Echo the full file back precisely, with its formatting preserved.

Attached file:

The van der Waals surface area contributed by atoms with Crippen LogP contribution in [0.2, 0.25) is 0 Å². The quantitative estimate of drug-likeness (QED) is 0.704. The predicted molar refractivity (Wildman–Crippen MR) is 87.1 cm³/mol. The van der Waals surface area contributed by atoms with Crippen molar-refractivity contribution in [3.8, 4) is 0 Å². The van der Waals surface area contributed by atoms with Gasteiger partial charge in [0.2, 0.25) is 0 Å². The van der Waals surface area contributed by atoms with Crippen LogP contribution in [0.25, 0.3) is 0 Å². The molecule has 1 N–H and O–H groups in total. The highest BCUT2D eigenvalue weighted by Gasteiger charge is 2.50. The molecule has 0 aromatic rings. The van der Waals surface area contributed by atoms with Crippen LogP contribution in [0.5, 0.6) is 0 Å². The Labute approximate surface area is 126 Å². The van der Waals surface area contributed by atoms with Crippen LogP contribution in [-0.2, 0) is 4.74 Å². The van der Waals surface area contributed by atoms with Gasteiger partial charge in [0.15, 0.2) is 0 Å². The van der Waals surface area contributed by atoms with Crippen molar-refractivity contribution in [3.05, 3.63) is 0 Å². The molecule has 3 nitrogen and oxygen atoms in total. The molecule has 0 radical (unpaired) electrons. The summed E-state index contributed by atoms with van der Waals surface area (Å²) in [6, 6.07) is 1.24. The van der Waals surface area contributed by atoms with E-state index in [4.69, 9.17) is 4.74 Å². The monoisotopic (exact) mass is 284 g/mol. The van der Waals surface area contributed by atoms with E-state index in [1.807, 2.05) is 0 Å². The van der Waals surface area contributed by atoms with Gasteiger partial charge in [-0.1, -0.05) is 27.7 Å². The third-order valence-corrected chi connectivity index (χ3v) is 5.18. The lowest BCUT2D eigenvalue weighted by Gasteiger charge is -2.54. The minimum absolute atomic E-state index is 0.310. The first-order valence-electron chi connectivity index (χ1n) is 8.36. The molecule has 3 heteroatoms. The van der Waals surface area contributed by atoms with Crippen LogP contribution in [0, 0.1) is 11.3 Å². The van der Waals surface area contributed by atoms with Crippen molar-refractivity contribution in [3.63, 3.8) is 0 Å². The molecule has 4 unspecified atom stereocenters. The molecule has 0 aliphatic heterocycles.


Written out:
The van der Waals surface area contributed by atoms with Crippen LogP contribution in [0.2, 0.25) is 0 Å². The quantitative estimate of drug-likeness (QED) is 0.704. The predicted molar refractivity (Wildman–Crippen MR) is 87.1 cm³/mol. The van der Waals surface area contributed by atoms with Crippen molar-refractivity contribution in [3.8, 4) is 0 Å². The van der Waals surface area contributed by atoms with Gasteiger partial charge in [0.2, 0.25) is 0 Å². The van der Waals surface area contributed by atoms with Crippen LogP contribution in [0.25, 0.3) is 0 Å². The molecule has 1 N–H and O–H groups in total. The highest BCUT2D eigenvalue weighted by Gasteiger charge is 2.50. The molecule has 0 aromatic rings. The van der Waals surface area contributed by atoms with Crippen LogP contribution in [0.5, 0.6) is 0 Å². The Labute approximate surface area is 126 Å². The van der Waals surface area contributed by atoms with Crippen LogP contribution in [-0.2, 0) is 4.74 Å². The van der Waals surface area contributed by atoms with Gasteiger partial charge in [0.15, 0.2) is 0 Å². The van der Waals surface area contributed by atoms with Crippen molar-refractivity contribution in [3.05, 3.63) is 0 Å². The molecule has 3 nitrogen and oxygen atoms in total. The molecule has 0 radical (unpaired) electrons. The summed E-state index contributed by atoms with van der Waals surface area (Å²) in [6, 6.07) is 1.24. The van der Waals surface area contributed by atoms with E-state index in [4.69, 9.17) is 4.74 Å². The monoisotopic (exact) mass is 284 g/mol. The van der Waals surface area contributed by atoms with E-state index in [1.807, 2.05) is 0 Å². The van der Waals surface area contributed by atoms with Gasteiger partial charge in [-0.1, -0.05) is 27.7 Å². The third-order valence-corrected chi connectivity index (χ3v) is 5.18. The lowest BCUT2D eigenvalue weighted by Gasteiger charge is -2.54. The minimum absolute atomic E-state index is 0.310. The first-order valence-electron chi connectivity index (χ1n) is 8.36. The molecule has 3 heteroatoms. The van der Waals surface area contributed by atoms with Crippen LogP contribution in [0, 0.1) is 11.3 Å². The van der Waals surface area contributed by atoms with Crippen molar-refractivity contribution in [3.63, 3.8) is 0 Å². The molecule has 4 unspecified atom stereocenters. The molecule has 0 aliphatic heterocycles.